3 hours ago
Friday, February 06, 2015
This post, by Marie Brennan, on the relative absence of women as characters in Patrick Rothfuss's The Name of The Wind, is well worth reading: The Absence of Women.
(H/t The Radish, where you will find many similar and equally excellent links.)
Brennan is by no means attacking Rothfuss or his novel. Rothfuss is by all accounts a pretty good guy (I've never met him); I like the book well enough, and so did she.
But the problem she describes in her post is one we encounter, often, in SF/F novels; it's also one many of us are guilty of. I know this because it's a problem I struggle with.
We've all been raised in a heteronormative culture, after all, those of us raised in the Western world. We've all been raised in a deeply racist, deeply kyriarchial culture. We've been fed a steady diet of media that shows us that one true story: only men matter. The one true hero matters. That one true hero is always male, always straight, always a white guy, always handsome.
And overwhelmingly, our hero is engaged in his one true hero quest: that's the story we get told, over and over, until we come to think it is the only story there is.
So when it comes to write our own stories, we have heads filled with this story, these tropes. Small wonder that these are the tropes, or that is the story, we find ourselves telling.
But we aren't, after all, just programmed creatures. We can tell new stories. We can ask ourselves if that trope or that story makes sense. And this is what Brennan points out, in her post; and this is what I have begun to do, over the past ten years, in my fiction. (Mainly thanks to my writing friends and family and to writing group members who have patiently called me out, over and over: Thanks, y'all!)
Ask yourself this, when you are writing your story, when you are working through the draft: Why is this character male? Why is he straight? Why is he white? Is there a reason?
Because if you don't ask this, most of your characters (unless you're very different from most of us) are going to be straight white males.
And then you're going to say, as many writers who do not examine their work say, "But I don't put people in my work based on sex! I just write characters! I'm not creating to a political quota! I'm writing stories!"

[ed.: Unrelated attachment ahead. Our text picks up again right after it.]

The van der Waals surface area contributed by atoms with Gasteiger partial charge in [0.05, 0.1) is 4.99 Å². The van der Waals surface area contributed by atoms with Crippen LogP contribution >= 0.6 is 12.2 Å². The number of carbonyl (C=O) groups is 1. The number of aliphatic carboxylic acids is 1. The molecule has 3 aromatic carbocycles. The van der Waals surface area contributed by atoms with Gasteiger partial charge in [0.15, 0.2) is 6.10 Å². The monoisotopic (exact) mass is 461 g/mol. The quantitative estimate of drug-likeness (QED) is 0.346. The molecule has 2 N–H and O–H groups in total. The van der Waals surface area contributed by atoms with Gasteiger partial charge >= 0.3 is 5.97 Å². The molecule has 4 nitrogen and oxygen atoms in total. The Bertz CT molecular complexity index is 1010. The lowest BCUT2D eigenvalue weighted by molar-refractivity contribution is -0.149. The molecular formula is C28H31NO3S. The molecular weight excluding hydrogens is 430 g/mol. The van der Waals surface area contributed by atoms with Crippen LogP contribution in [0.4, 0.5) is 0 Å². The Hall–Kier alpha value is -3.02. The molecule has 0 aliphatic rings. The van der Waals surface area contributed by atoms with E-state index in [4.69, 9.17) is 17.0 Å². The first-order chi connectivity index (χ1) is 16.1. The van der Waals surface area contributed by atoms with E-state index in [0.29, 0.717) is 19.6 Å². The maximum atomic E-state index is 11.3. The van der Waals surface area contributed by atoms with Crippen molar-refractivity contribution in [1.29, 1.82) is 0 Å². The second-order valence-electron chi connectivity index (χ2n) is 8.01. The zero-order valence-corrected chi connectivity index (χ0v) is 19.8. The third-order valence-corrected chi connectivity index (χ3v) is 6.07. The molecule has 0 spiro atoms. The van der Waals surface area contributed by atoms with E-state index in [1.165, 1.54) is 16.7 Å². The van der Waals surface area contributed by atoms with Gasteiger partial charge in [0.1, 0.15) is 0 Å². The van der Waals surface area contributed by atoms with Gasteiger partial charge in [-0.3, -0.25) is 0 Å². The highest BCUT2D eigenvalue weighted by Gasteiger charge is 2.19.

Only, of course, you are creating a political quota. It's just the one that got programmed into you when you weren't paying attention. It's the one that says only straight white kyriarchial men matter, and then everyone else matters only as a supporting character. Women are only barmaids and prizes. Gay people are only sassy best friends, to die in the second act. Black astronauts are there to be red-shirted. Disabled people don't even exist.
And you are also creating a lie.
Of course, all fiction is a lie; but fiction should be a lie that teaches us a truth. If your fiction is a lie that supports the notion that 80% of the world is straight white men, and that all the really important stories are about them, then you're writing about a world that doesn't exist, and isn't real.
Write about the world that is real* -- Write a world with women in it. Brown women. Brown men. Gay and bisexual and trans people. Disabled people. People who aren't from Ohio, for fuck's sake. Make some of these your main characters. Tell their stories.
You can also write about white straight men. Honest. (Despite wild claims to the contrary, no one wants to kill all the cisgendered white guys.) Just write the world in which the white guy is one of the people in the world, not the only guy (a la Mad Max!) in the landscape, standing there with all the fevered lights of your narrative focused on him.
That's all we're saying.
*SF/F about the real world -- what! But yes. All fiction, even SF/F, is ultimately about this world. I know, crazy talk, right?